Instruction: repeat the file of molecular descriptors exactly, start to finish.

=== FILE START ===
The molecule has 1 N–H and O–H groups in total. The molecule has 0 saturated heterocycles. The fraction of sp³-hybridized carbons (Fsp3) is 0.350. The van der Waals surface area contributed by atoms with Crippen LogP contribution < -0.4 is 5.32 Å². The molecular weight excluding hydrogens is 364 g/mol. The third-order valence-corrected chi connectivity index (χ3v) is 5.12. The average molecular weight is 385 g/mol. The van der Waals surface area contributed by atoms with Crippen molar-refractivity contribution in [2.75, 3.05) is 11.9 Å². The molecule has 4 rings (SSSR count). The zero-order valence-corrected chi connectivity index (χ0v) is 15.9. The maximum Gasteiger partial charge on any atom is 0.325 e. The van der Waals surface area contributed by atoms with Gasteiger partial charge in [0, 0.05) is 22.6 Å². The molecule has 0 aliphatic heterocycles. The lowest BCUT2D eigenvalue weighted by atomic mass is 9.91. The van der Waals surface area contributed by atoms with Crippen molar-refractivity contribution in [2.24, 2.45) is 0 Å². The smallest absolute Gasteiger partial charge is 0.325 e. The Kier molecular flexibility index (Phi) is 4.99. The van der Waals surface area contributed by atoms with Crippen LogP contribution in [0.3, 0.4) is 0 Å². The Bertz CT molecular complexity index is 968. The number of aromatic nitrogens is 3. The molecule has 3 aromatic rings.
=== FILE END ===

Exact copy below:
The molecule has 1 N–H and O–H groups in total. The molecule has 0 saturated heterocycles. The fraction of sp³-hybridized carbons (Fsp3) is 0.350. The van der Waals surface area contributed by atoms with Crippen LogP contribution < -0.4 is 5.32 Å². The molecular weight excluding hydrogens is 364 g/mol. The third-order valence-corrected chi connectivity index (χ3v) is 5.12. The average molecular weight is 385 g/mol. The van der Waals surface area contributed by atoms with Crippen molar-refractivity contribution in [2.75, 3.05) is 11.9 Å². The molecule has 4 rings (SSSR count). The zero-order valence-corrected chi connectivity index (χ0v) is 15.9. The maximum Gasteiger partial charge on any atom is 0.325 e. The van der Waals surface area contributed by atoms with Gasteiger partial charge in [0, 0.05) is 22.6 Å². The molecule has 0 aliphatic heterocycles. The lowest BCUT2D eigenvalue weighted by atomic mass is 9.91. The van der Waals surface area contributed by atoms with Crippen molar-refractivity contribution in [2.24, 2.45) is 0 Å². The smallest absolute Gasteiger partial charge is 0.325 e. The Kier molecular flexibility index (Phi) is 4.99. The van der Waals surface area contributed by atoms with Crippen LogP contribution in [0.3, 0.4) is 0 Å². The Bertz CT molecular complexity index is 968. The number of aromatic nitrogens is 3. The molecule has 3 aromatic rings.